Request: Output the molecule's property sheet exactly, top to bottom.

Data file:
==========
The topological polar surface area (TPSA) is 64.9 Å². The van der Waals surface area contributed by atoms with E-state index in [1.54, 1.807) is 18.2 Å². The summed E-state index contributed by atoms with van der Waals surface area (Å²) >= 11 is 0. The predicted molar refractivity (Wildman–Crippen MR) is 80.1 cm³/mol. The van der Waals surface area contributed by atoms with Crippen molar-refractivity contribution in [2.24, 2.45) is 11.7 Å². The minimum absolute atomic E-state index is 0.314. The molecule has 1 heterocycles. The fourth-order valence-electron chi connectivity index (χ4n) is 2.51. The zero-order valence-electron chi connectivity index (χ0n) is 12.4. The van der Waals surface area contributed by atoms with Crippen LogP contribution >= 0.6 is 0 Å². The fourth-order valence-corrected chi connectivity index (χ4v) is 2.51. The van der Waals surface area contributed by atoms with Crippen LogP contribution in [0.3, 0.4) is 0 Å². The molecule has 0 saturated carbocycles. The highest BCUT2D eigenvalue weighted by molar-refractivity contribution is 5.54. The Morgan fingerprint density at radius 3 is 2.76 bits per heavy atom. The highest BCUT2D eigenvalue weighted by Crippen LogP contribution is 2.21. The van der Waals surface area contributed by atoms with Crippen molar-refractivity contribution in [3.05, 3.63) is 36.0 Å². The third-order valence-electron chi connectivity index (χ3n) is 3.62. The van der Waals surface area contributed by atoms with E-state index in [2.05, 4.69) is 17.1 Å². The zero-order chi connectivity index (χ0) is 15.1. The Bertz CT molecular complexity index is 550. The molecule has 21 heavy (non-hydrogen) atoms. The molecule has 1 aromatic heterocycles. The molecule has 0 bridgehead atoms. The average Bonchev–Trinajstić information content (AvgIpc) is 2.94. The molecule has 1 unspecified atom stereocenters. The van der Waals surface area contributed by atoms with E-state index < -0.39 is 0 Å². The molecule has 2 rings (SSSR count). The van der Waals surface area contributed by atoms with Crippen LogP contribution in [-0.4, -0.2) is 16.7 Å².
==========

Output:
The topological polar surface area (TPSA) is 64.9 Å². The van der Waals surface area contributed by atoms with E-state index in [1.54, 1.807) is 18.2 Å². The summed E-state index contributed by atoms with van der Waals surface area (Å²) >= 11 is 0. The predicted molar refractivity (Wildman–Crippen MR) is 80.1 cm³/mol. The van der Waals surface area contributed by atoms with Crippen molar-refractivity contribution in [2.24, 2.45) is 11.7 Å². The minimum absolute atomic E-state index is 0.314. The molecule has 1 heterocycles. The fourth-order valence-electron chi connectivity index (χ4n) is 2.51. The zero-order valence-electron chi connectivity index (χ0n) is 12.4. The van der Waals surface area contributed by atoms with Crippen LogP contribution >= 0.6 is 0 Å². The fourth-order valence-corrected chi connectivity index (χ4v) is 2.51. The van der Waals surface area contributed by atoms with Crippen LogP contribution in [0.3, 0.4) is 0 Å². The molecule has 0 saturated carbocycles. The highest BCUT2D eigenvalue weighted by molar-refractivity contribution is 5.54. The Morgan fingerprint density at radius 3 is 2.76 bits per heavy atom. The highest BCUT2D eigenvalue weighted by Crippen LogP contribution is 2.21. The van der Waals surface area contributed by atoms with Crippen molar-refractivity contribution in [3.05, 3.63) is 36.0 Å². The third-order valence-electron chi connectivity index (χ3n) is 3.62. The van der Waals surface area contributed by atoms with E-state index in [2.05, 4.69) is 17.1 Å². The zero-order chi connectivity index (χ0) is 15.1. The Bertz CT molecular complexity index is 550. The molecule has 21 heavy (non-hydrogen) atoms. The molecule has 1 aromatic heterocycles. The molecule has 0 bridgehead atoms. The average Bonchev–Trinajstić information content (AvgIpc) is 2.94. The molecule has 1 unspecified atom stereocenters. The van der Waals surface area contributed by atoms with E-state index < -0.39 is 0 Å². The molecule has 2 rings (SSSR count). The van der Waals surface area contributed by atoms with Crippen LogP contribution in [-0.4, -0.2) is 16.7 Å².